Groundwaters (Fall 2006), by Sonny Hays-Eberts
Any passing or serious historian of Lane County should seriously consider
purchasing this work. Likewise, any descendant of local pioneers would
also find a wealth of information buried in the pages. Sawdust and Cider to
Wine could also be an excellent gift choice for anyone with local ties. But
the real treasure inside lies for those who seek community.
Beginning with the native tribes who inhabited the region, Sawdust and
Cider to Wine traces the pioneer development of the region, histories of
local families, schools, social organizations such as Granges and Masonic
Lodges, postal history, local cemeteries, ranches, mills and the logging
industry, and former and current businesses. This edition is updated and
describes the recently developed wine industry. Among other changes to
this edition was the addition of Donation Land Claim maps for some of the
The historian will find an abundance of Donation Lane Claim maps, vintage
photographs, specific information on pioneer families combined with
recorded verbal anecdotes, descriptions of historic cemeteries and
buildings, and histories of defunct businesses.
A local resident would appreciate the depth of coverage of the region. The
reading is interesting and fun, not dry and academic. The book need not
be read as a novel -- it can serve as an interesting coffee table book,
where a few spare moments can discover the history of the Robertson
family of Ham Road, near CeeVee Ranch, for example.
The description of social organizations includes those that persist today.
Likewise, the book discusses current businesses such as the Lorane
Family Store (featured in Vol. 2 No. 4 of Groundwaters). Reading the
history of recent businesses in the area such as Territorial Seed Company,
the descriptions of the Volunteer and Emergency Services group, local
ranchers, and seeing the pictures of young girls riding, also give insight
into Lorane today. Sawdust and Cider to Wine is a valued historical
reference, but it also provides a glimpse of rural American life today.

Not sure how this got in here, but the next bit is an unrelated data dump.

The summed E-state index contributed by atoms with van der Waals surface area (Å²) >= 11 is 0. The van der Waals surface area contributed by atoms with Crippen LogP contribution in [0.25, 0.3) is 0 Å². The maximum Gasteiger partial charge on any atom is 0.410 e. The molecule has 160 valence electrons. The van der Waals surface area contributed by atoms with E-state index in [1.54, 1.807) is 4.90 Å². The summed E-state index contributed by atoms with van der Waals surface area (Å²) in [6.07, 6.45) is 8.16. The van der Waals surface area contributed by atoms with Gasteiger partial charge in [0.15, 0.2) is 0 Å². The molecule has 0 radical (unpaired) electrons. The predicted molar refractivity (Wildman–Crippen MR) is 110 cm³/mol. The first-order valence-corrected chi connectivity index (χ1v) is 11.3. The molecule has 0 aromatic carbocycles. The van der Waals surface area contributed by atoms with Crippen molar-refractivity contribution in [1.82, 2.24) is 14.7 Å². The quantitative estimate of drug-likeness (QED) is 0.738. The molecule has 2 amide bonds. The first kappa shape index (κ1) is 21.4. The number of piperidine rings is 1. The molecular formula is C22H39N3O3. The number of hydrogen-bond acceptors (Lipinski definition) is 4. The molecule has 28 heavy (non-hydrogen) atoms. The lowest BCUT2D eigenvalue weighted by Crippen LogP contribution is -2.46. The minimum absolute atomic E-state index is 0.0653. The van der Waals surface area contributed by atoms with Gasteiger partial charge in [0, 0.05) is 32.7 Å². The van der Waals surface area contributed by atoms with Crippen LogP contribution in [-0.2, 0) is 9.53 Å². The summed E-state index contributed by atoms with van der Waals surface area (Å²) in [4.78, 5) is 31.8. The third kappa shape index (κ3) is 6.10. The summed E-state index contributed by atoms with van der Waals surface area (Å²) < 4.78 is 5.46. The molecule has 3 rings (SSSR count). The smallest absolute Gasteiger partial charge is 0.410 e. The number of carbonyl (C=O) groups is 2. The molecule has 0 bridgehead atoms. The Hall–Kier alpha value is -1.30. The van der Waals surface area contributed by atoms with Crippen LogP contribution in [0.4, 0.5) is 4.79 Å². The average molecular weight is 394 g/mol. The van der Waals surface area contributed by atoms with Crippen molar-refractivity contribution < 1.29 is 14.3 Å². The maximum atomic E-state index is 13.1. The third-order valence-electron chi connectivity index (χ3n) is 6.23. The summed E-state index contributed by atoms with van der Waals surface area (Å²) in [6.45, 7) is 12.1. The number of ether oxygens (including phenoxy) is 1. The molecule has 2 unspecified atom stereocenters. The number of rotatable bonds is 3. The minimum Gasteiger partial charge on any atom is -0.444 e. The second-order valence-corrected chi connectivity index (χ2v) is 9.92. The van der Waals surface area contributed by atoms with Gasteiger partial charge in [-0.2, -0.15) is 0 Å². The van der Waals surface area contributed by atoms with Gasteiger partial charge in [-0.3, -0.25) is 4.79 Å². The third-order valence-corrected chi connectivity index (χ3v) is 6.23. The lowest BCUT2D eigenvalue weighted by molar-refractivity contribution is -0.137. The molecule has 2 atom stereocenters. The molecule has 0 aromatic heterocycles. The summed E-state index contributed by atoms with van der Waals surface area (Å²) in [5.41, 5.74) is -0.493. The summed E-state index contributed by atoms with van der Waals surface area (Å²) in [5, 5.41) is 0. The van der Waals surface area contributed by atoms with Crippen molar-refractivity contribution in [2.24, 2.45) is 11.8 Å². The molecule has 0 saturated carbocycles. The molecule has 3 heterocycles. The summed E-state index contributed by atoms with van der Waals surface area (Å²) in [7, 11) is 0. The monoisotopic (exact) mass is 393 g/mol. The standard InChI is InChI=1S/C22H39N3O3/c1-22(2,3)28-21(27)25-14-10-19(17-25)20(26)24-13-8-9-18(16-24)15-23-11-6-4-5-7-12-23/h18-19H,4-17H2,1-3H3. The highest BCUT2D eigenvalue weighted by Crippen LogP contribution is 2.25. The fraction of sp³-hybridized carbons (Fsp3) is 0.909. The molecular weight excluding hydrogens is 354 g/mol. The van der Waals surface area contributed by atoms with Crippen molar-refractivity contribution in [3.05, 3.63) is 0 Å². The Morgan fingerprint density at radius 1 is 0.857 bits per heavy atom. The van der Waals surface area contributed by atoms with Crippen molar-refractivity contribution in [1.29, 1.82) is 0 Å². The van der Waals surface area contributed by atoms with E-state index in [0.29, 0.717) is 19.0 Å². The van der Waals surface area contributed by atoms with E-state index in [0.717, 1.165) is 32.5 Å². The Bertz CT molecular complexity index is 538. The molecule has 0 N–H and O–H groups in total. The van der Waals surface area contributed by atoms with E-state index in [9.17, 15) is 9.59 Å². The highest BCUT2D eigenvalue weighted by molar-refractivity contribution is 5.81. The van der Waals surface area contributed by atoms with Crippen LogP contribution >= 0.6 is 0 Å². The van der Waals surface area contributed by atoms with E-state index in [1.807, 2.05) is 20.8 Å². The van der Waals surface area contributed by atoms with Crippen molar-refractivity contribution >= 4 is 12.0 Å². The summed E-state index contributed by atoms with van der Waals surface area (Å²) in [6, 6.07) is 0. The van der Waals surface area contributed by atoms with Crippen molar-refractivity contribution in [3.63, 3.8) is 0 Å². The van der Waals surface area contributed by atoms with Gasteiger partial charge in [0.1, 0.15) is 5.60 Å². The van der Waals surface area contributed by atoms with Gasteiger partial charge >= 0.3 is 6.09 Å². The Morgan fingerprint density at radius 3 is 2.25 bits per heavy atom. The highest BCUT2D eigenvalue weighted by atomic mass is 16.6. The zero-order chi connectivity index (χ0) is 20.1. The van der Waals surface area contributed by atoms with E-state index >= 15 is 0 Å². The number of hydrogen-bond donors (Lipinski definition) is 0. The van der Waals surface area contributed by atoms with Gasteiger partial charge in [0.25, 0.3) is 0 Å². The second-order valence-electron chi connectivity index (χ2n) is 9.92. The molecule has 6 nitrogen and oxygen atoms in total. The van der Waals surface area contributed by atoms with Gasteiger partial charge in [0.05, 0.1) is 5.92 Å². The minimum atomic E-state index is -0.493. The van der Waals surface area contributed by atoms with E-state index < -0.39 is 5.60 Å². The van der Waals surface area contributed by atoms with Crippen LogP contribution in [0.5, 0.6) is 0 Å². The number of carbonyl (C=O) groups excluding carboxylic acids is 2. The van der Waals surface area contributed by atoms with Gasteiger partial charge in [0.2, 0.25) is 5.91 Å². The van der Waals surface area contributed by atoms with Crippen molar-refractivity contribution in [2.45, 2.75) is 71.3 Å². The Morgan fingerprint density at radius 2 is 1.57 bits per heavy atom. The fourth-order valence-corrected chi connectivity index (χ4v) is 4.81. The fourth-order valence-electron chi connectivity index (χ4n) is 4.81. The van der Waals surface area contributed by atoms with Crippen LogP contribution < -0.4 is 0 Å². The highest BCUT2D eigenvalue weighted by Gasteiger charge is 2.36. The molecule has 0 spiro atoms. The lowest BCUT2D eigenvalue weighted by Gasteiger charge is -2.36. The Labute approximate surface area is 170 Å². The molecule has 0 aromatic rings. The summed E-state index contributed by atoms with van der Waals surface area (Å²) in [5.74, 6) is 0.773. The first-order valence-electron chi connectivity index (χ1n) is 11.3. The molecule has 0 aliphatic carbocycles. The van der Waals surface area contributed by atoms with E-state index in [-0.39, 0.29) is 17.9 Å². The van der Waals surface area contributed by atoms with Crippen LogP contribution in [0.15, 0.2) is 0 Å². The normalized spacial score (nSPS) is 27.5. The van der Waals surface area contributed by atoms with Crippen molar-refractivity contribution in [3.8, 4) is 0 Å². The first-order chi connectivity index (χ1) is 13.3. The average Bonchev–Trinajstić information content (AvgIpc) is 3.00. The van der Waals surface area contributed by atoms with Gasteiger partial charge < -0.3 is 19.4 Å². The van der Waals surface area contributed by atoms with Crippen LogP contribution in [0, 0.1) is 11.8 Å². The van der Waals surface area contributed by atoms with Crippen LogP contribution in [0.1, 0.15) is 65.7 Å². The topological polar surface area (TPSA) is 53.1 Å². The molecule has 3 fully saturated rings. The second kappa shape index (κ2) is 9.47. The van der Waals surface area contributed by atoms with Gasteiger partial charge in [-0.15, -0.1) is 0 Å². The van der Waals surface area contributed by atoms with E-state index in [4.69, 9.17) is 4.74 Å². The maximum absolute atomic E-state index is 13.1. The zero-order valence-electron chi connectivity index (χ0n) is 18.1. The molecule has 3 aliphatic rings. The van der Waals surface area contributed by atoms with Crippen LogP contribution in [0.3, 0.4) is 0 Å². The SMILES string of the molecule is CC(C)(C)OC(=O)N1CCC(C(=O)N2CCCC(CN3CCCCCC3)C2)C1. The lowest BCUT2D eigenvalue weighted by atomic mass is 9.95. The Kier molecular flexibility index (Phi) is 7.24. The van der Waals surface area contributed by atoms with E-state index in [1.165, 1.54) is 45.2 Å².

The view is enhanced by wonderful writing that helps convey this feel of
small town life and the thread of community which has developed. The
stories of the past and the lives of today spread upon these pages are
bound together with eulogies and poetry. That's what makes Sawdust and
Cider to Wine a book I'd recommend to anyone. The dedication to Estelle
Counts, in the beginning, succinctly and touchingly reflects on this. The
chapter of eulogies and writing is especially touching, and is my favorite
part of the book. Highly, highly recommended! There is a website for the
book: It is http://www.sawdustandcider.com.
"... If Lorane was a bigger community, we would be naming a building or
special project after her -- 'The Estelle Counts Community Center' or the
'Estelle Counts Memorial' -- but we are a small community and since most
of us here knew and loved her, our memorial to her should be to not let her
energy or love of community die. If each one of us vows to get involved in
preserving the links between the past, present and the future of Lorane, it
will evolve as Stell would have wanted, but will also remain a community
where we can all feel we belong. And for each positive involvement, you
can be sure Stell will be smiling from her heaven..."
by Sonny Hays-Ebert (Groundwaters Vol 3 No 1, Fall 2006)
|FROM SAWDUST AND CIDER TO WINE, A REVIEW